Downsides: Having an employee forces you to articulate to another human being how and why you do the things that you do in your store. This will hurt. It will expose all the lazy things that you allow yourself to get away with when you see an employee doing them and it makes you angry. It will cause you to start seeking easier, simpler ways of doing things, not because you can’t do complex tasks, but because the jobs that need doing must be made teachable. You will have to swallow what pride hasn’t been beaten out of you by the game industry and make the changes. It will be worth it, I promise.

Even at a lower income, your life is almost immeasurably better once you have two or three days off every week. Eventually you’ll pick up a second employee, which will save you from having to work 12 days in a row if someone gets sick. Once you’ve got enough employees that you are liberated from the requirement to be behind the counter, your entire life will change. You get to start doing things like hunting for closeout inventory and fixtures, going to trade shows to learn to build a better store, and maybe seeking opportunities to expand or multiply your business. I have seven employees, I’m sitting at the library typing away in peace, and I’m going to have dinner at home tonight. I’ll be away from the store during Friday Night Magic! It would have been unthinkable four years ago.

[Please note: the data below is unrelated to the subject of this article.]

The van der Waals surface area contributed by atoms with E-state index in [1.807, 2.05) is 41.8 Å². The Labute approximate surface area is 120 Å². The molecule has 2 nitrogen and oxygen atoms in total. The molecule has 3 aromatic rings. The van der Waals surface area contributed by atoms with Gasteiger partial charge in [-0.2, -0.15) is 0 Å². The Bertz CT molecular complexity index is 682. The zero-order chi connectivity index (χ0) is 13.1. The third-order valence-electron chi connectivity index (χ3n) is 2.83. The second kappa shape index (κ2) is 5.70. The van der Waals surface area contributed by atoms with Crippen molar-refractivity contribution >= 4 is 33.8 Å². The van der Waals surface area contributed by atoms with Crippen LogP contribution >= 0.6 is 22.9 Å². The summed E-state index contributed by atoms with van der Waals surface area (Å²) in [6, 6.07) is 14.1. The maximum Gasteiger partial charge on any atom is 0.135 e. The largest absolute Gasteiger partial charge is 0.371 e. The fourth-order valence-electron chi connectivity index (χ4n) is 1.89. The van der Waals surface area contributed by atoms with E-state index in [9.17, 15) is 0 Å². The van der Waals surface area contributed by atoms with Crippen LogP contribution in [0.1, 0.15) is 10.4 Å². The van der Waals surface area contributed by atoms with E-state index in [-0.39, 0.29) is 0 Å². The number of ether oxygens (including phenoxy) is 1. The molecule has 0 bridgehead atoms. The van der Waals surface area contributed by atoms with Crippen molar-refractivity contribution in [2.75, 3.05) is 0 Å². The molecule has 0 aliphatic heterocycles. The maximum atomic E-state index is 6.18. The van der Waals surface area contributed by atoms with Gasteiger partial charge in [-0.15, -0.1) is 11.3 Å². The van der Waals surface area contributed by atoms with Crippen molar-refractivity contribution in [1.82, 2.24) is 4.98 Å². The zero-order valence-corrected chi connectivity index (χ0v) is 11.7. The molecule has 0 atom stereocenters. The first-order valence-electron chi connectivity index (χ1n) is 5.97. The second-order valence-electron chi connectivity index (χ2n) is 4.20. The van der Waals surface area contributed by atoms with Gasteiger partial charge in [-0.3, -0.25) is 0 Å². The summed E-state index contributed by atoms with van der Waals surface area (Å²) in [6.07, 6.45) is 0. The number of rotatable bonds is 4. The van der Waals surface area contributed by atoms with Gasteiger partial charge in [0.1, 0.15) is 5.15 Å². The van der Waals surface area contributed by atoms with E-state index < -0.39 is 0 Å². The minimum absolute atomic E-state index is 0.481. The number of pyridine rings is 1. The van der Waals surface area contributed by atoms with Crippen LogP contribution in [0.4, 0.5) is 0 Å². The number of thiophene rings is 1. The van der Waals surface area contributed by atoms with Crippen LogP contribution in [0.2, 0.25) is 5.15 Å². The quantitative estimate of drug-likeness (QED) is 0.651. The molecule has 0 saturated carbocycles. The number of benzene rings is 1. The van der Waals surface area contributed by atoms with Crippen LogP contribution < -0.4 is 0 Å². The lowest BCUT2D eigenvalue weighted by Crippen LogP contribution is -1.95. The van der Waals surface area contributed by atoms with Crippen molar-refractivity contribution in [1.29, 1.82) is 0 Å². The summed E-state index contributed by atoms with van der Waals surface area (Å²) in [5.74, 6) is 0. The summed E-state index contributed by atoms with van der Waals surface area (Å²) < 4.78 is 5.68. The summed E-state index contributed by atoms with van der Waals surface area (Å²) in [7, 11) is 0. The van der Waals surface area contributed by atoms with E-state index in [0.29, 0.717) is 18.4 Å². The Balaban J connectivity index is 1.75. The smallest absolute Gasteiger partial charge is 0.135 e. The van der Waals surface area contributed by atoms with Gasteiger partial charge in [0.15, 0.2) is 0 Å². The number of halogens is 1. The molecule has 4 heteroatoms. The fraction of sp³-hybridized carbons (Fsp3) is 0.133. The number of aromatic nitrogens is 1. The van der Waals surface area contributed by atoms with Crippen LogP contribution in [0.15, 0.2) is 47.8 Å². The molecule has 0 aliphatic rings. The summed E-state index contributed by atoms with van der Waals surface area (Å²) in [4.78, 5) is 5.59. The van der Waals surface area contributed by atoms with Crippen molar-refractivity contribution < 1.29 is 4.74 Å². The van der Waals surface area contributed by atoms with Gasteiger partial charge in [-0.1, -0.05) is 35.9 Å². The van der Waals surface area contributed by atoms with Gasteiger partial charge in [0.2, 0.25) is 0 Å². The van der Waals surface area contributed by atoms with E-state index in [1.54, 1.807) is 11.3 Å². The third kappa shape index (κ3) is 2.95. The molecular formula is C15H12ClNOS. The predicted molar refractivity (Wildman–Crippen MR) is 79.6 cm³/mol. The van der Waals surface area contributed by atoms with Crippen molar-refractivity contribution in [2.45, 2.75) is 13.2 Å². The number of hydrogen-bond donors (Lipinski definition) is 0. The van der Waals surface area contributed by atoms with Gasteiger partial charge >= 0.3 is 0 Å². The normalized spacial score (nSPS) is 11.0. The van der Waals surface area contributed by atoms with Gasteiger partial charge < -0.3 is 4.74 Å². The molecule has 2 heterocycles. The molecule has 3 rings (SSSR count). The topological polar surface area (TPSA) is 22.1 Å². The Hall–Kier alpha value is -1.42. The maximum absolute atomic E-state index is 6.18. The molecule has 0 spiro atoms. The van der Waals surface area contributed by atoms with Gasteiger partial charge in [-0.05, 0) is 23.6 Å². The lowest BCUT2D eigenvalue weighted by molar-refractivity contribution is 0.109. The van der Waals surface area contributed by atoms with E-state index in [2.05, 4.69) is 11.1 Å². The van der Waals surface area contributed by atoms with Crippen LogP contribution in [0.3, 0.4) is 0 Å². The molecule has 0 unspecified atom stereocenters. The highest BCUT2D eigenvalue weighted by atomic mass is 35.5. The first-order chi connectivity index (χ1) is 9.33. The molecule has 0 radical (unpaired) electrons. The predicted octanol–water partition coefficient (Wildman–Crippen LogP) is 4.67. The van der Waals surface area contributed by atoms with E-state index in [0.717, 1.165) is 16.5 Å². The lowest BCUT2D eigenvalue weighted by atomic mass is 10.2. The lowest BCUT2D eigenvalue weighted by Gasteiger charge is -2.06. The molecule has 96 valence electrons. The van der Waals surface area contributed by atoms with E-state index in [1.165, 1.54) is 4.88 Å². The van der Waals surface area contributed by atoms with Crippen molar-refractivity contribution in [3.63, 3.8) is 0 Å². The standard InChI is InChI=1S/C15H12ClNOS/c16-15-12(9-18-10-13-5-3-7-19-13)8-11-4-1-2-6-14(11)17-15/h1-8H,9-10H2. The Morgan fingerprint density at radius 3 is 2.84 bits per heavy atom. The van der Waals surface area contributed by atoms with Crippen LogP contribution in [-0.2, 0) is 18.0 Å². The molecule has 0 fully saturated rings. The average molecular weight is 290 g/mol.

When you add employees to the mix, you remove the limits placed on the business by your frail, pathetic meatbag body. The new limits are determined by your ability to create good process, hire excellent people, and keep destructive hubris at bay. Furthermore, there are mental limits that can be circumnavigated with the right employees. If you got good ones, you will start to discover that your lackeys are better than you at all the things you’re bad at. I’m starting to get to the point where even my managers get to work on the business  rather than just in the business some of the time. That is a terrifying development, but if I’ve done my job well, it’ll be amazing for everybody.

You need a lackey. Go get one.


How We Do It: Taking Applications

The How We Do It series is intended to show the new store owner a potential path to a capability they do not currently have, give existing owners ideas about how they might improve their processes, and give patrons a glimpse into the operations of a working game store. The way we do it may not be the ideal way, but it is a way, and it’s probably better than having no process at all. Constructive criticism is always appreciated, and these pieces may be updated as our process changes.